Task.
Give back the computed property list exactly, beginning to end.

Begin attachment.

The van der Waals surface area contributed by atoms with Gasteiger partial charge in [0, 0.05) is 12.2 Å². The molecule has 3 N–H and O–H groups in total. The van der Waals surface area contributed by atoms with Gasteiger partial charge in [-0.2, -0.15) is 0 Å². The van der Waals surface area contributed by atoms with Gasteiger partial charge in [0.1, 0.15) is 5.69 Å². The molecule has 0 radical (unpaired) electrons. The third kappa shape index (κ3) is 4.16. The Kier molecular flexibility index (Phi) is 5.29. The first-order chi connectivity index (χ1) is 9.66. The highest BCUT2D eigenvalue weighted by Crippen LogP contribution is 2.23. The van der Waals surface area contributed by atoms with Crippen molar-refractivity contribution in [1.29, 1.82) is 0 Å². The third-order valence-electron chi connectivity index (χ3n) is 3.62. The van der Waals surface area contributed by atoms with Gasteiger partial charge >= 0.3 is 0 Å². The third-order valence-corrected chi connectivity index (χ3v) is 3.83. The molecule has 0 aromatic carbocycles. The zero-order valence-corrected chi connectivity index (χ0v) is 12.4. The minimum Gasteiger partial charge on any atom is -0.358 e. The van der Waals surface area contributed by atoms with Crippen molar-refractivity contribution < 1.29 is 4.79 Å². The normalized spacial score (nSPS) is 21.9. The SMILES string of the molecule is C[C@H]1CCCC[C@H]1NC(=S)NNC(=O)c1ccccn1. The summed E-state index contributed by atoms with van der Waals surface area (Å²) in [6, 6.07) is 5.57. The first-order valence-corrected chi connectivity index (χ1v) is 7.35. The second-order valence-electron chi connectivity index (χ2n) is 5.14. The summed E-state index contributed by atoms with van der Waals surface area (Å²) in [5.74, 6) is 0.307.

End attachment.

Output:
The van der Waals surface area contributed by atoms with Gasteiger partial charge in [0, 0.05) is 12.2 Å². The molecule has 3 N–H and O–H groups in total. The van der Waals surface area contributed by atoms with Gasteiger partial charge in [-0.2, -0.15) is 0 Å². The van der Waals surface area contributed by atoms with Gasteiger partial charge in [0.1, 0.15) is 5.69 Å². The molecule has 0 radical (unpaired) electrons. The third kappa shape index (κ3) is 4.16. The Kier molecular flexibility index (Phi) is 5.29. The first-order chi connectivity index (χ1) is 9.66. The highest BCUT2D eigenvalue weighted by Crippen LogP contribution is 2.23. The van der Waals surface area contributed by atoms with Crippen molar-refractivity contribution in [1.29, 1.82) is 0 Å². The third-order valence-electron chi connectivity index (χ3n) is 3.62. The van der Waals surface area contributed by atoms with Gasteiger partial charge >= 0.3 is 0 Å². The third-order valence-corrected chi connectivity index (χ3v) is 3.83. The molecule has 0 aromatic carbocycles. The zero-order valence-corrected chi connectivity index (χ0v) is 12.4. The minimum Gasteiger partial charge on any atom is -0.358 e. The van der Waals surface area contributed by atoms with Crippen molar-refractivity contribution < 1.29 is 4.79 Å². The normalized spacial score (nSPS) is 21.9. The SMILES string of the molecule is C[C@H]1CCCC[C@H]1NC(=S)NNC(=O)c1ccccn1. The summed E-state index contributed by atoms with van der Waals surface area (Å²) in [6, 6.07) is 5.57. The first-order valence-corrected chi connectivity index (χ1v) is 7.35. The second-order valence-electron chi connectivity index (χ2n) is 5.14. The summed E-state index contributed by atoms with van der Waals surface area (Å²) in [5.74, 6) is 0.307.